Classic Singles #56: The Gentlemen – It’s a Cry’n Shame / You Can’t Be True (1966)

Gentlemen_labelThe Gentlemen hailed from Dallas, Texas and were together from 1964 to 1968. They played venues such as Louann’s Club and The Studio Club in Dallas itself, along with The Panther A-Go-Go and The Box in nearby Fort Worth, and they opened for the likes of Mitch Ryder and The Detroit Wheels and The Beau Brummels.

Tom Brown of Vandan Records heard them playing at Louann’s and offered them the chance to record some of their own material for a single on his label. ‘You Can’t Be True’ was initially seen as the more likely a-side and two weeks were spent working on the song with arranger Gene Garretson at Sumet Studios in Dallas. With Tom Brown’s budget all but spent on recording this song, ‘It’s a Cry’n Shame’ had to be laid down in a couple of takes in the time remaining.

‘It’s a Cry’n Shame’ is widely considered to be one of the all-time monsters of 60s garage punk and I am not going to disagree with that opinion. Maybe the fact that it had to be recorded so quickly accounts for the vitality so apparent in the song, with its pounding drums and ripping fuzz guitar throughout, a strong performance from vocalist Mike Kelley, and all topped off by a scintillating guitar break. Guitarist Seab Meador apparently achieved the fuzztone sound by putting the neck of his guitar in a hole he had made in the centre of his Vox Super Beatle amplifier.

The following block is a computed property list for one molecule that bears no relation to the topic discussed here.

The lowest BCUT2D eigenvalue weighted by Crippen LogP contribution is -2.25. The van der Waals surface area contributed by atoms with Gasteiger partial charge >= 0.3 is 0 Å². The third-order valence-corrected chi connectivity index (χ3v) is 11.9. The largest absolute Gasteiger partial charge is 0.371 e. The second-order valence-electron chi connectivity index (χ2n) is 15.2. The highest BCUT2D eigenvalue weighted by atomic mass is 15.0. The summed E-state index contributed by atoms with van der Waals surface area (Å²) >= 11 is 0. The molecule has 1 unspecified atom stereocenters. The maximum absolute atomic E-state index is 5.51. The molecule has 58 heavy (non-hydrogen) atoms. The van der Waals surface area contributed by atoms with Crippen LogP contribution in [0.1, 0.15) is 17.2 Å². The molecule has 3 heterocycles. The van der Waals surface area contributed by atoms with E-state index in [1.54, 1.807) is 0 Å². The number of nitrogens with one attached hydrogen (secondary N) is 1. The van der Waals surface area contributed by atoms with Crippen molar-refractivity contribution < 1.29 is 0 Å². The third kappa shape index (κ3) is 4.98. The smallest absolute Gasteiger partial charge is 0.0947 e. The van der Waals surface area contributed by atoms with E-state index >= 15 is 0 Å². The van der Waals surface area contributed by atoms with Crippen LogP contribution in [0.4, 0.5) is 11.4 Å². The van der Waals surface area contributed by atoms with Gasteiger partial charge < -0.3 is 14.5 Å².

The flip is a pleasing ballad dominated by Gene Garretson’s string arrangement and with a neat “clean” guitar solo and some tasteful keyboard work.


The single was released in December 1966 and the January 1967 issue of Record World Magazine awarded it four stars (along with ’For What It’s Worth’ by The Buffalo Springfield and ‘Somebody to Love’ by The Jefferson Airplane!). Sadly the 45 wasn’t the national hit it should have been but it did receive plenty of airplay on the KLIF and KNOK radio stations in Dallas, leading to the highpoint of the band’s popularity in the local area.

The Gentlemen didn’t release any more singles, though an acetate does exist of earlier recordings from 1965, ‘Beg, Borrow Or Steal’ and ‘Here I Cannot Stay’.

Reissues: ‘It’s a Cry’n Shame’ has appeared on Pebbles Volume 5, Essential Pebbles Volume 1 and Fort Worth Teen Scene Volume 3. The flip has yet to be commercially compiled.


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